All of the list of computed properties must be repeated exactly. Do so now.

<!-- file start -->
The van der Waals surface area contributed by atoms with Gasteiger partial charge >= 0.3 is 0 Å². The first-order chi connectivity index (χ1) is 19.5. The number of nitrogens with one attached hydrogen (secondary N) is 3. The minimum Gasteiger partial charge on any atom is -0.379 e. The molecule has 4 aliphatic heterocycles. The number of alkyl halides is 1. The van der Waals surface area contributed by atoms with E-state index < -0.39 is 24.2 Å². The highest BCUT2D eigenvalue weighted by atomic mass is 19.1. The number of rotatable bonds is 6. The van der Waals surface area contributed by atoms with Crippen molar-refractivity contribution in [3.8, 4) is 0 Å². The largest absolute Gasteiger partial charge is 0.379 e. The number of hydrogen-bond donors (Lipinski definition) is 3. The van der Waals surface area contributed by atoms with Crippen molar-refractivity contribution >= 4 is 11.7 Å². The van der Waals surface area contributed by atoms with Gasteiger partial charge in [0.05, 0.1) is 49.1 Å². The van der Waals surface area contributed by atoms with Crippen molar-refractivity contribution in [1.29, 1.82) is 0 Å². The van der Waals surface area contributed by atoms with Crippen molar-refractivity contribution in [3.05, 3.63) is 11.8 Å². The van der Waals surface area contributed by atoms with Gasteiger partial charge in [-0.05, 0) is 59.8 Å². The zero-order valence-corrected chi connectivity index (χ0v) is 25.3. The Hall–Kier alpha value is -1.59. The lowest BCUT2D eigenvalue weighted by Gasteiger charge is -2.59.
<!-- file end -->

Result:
The van der Waals surface area contributed by atoms with Gasteiger partial charge >= 0.3 is 0 Å². The first-order chi connectivity index (χ1) is 19.5. The number of nitrogens with one attached hydrogen (secondary N) is 3. The minimum Gasteiger partial charge on any atom is -0.379 e. The molecule has 4 aliphatic heterocycles. The number of alkyl halides is 1. The van der Waals surface area contributed by atoms with E-state index < -0.39 is 24.2 Å². The highest BCUT2D eigenvalue weighted by atomic mass is 19.1. The number of rotatable bonds is 6. The van der Waals surface area contributed by atoms with Crippen molar-refractivity contribution in [3.8, 4) is 0 Å². The largest absolute Gasteiger partial charge is 0.379 e. The number of hydrogen-bond donors (Lipinski definition) is 3. The van der Waals surface area contributed by atoms with Crippen molar-refractivity contribution >= 4 is 11.7 Å². The van der Waals surface area contributed by atoms with Gasteiger partial charge in [0.05, 0.1) is 49.1 Å². The van der Waals surface area contributed by atoms with Crippen molar-refractivity contribution in [1.29, 1.82) is 0 Å². The van der Waals surface area contributed by atoms with Crippen molar-refractivity contribution in [3.05, 3.63) is 11.8 Å². The van der Waals surface area contributed by atoms with Gasteiger partial charge in [-0.05, 0) is 59.8 Å². The zero-order valence-corrected chi connectivity index (χ0v) is 25.3. The Hall–Kier alpha value is -1.59. The lowest BCUT2D eigenvalue weighted by Gasteiger charge is -2.59.